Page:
Public support increase in social care spending

New polling for the NHS Confederation has found that over 80 per cent of the British public support a 3.9 per cent increase in social care spending.

That spend rise is considered the minimum uplift needed just to maintain current levels of provision for a projected rise in demand for social care services. Carried out by by IPSOS Mori, the poll also revealed that 77 per cent support a four per cent increase in healthcare spending to help meet growing demand and make some ‘modest improvements’.

NHS Confederation claim that a funding boost is needed to address inconsistent social care provision across the UK and to tackle the increasing numbers of people with unmet care needs.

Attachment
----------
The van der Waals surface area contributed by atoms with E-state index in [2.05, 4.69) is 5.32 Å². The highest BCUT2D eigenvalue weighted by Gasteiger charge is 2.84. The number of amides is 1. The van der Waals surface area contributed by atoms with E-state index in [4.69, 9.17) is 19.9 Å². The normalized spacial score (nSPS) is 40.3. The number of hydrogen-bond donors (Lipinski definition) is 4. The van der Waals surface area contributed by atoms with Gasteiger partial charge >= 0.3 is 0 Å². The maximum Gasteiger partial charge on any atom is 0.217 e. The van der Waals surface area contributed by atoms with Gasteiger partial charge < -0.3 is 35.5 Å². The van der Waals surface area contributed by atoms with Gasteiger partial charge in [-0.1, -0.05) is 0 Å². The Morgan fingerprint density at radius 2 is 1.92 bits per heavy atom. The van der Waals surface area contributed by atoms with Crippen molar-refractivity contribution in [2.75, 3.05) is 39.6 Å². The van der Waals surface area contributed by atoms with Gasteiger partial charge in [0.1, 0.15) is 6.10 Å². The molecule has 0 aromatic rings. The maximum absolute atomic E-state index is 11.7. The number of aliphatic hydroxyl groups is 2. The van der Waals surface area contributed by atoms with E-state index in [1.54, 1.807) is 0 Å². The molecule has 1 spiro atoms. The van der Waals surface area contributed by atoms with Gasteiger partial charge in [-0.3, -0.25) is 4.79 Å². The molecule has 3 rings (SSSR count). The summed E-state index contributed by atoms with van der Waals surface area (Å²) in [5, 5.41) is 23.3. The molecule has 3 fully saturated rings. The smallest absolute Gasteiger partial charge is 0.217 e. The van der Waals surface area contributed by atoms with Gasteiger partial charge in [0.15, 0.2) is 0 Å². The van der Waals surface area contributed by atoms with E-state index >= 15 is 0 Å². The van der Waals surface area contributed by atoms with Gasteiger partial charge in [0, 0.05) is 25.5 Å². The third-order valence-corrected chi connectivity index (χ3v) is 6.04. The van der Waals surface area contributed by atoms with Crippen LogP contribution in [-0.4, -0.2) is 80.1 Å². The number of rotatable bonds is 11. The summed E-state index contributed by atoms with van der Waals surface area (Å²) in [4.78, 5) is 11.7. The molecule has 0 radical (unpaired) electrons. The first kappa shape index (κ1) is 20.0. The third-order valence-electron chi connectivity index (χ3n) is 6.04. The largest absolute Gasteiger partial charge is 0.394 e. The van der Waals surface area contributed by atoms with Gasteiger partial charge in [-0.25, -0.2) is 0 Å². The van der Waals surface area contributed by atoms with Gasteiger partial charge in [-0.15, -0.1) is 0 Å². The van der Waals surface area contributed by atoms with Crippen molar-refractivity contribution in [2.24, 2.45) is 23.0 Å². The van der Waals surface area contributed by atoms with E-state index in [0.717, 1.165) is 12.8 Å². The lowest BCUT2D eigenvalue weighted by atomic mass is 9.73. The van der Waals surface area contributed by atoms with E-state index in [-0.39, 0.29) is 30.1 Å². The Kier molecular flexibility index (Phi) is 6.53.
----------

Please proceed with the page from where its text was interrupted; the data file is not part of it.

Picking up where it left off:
Niall Dickson, chief executive of the NHS Confederation, said: “We were promised radical reform of social care but yet again nothing has been forthcoming. This has been an area of failure by successive governments which has let down millions of elderly and vulnerable people. Now the delays and dithering have to stop.

“Our report has sparked an important debate among politicians and the public about the future of health and social care in this country and demonstrated how dependent they are on each other. It demolishes the idea that the current system and funding levels are sustainable. The evidence makes the compelling case that we cannot go on running as we are while the new polling evidence shows the British public agrees. The choice is either significant investment or at best a period of managed decline.”

A new paper, released by the NHS Confederation at its annual conference in Manchester, puts forward the NHS view the issues engulfing social care. The organisation has also launched a petition to secure a parliamentary debate on a commitment to health and social care funding to 2035.

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